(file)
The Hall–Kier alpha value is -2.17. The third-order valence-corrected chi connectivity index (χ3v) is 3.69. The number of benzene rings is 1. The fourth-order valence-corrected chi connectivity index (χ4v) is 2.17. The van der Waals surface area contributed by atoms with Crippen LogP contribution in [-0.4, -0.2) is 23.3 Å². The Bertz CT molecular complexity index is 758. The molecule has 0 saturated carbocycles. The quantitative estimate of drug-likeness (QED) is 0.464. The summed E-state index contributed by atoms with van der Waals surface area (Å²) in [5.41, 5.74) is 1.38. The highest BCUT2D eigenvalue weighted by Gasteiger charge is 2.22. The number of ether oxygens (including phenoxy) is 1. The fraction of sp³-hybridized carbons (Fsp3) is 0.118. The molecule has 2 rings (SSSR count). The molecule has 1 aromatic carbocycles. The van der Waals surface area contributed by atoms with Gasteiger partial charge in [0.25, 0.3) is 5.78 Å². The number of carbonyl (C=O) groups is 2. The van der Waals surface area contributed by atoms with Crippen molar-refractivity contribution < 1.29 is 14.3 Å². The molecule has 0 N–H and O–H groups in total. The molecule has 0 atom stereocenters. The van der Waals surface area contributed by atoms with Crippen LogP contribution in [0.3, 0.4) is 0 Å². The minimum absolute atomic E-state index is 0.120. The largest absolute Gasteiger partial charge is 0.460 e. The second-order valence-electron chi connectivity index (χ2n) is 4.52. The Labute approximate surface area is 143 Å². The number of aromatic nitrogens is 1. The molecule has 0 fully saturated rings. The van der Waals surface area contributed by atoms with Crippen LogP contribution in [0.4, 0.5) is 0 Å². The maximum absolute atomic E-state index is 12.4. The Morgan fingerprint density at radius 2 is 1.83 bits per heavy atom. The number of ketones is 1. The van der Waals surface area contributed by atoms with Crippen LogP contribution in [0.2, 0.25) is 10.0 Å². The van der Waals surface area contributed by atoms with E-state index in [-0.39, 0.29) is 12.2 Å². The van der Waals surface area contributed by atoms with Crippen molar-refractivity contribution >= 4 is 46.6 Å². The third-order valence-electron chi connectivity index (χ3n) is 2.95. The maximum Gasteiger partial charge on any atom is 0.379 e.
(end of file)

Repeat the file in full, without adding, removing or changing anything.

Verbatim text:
The Hall–Kier alpha value is -2.17. The third-order valence-corrected chi connectivity index (χ3v) is 3.69. The number of benzene rings is 1. The fourth-order valence-corrected chi connectivity index (χ4v) is 2.17. The van der Waals surface area contributed by atoms with Crippen LogP contribution in [-0.4, -0.2) is 23.3 Å². The Bertz CT molecular complexity index is 758. The molecule has 0 saturated carbocycles. The quantitative estimate of drug-likeness (QED) is 0.464. The summed E-state index contributed by atoms with van der Waals surface area (Å²) in [5.41, 5.74) is 1.38. The highest BCUT2D eigenvalue weighted by Gasteiger charge is 2.22. The number of ether oxygens (including phenoxy) is 1. The fraction of sp³-hybridized carbons (Fsp3) is 0.118. The molecule has 2 rings (SSSR count). The molecule has 1 aromatic carbocycles. The van der Waals surface area contributed by atoms with Gasteiger partial charge in [0.25, 0.3) is 5.78 Å². The number of carbonyl (C=O) groups is 2. The van der Waals surface area contributed by atoms with Crippen molar-refractivity contribution < 1.29 is 14.3 Å². The molecule has 0 N–H and O–H groups in total. The molecule has 0 atom stereocenters. The van der Waals surface area contributed by atoms with Crippen LogP contribution in [0.3, 0.4) is 0 Å². The minimum absolute atomic E-state index is 0.120. The largest absolute Gasteiger partial charge is 0.460 e. The second-order valence-electron chi connectivity index (χ2n) is 4.52. The Labute approximate surface area is 143 Å². The number of aromatic nitrogens is 1. The molecule has 0 fully saturated rings. The van der Waals surface area contributed by atoms with Crippen LogP contribution in [0.4, 0.5) is 0 Å². The maximum absolute atomic E-state index is 12.4. The Morgan fingerprint density at radius 2 is 1.83 bits per heavy atom. The number of ketones is 1. The van der Waals surface area contributed by atoms with Crippen LogP contribution in [0.2, 0.25) is 10.0 Å². The van der Waals surface area contributed by atoms with E-state index in [-0.39, 0.29) is 12.2 Å². The van der Waals surface area contributed by atoms with Crippen molar-refractivity contribution >= 4 is 46.6 Å². The third-order valence-electron chi connectivity index (χ3n) is 2.95. The maximum Gasteiger partial charge on any atom is 0.379 e.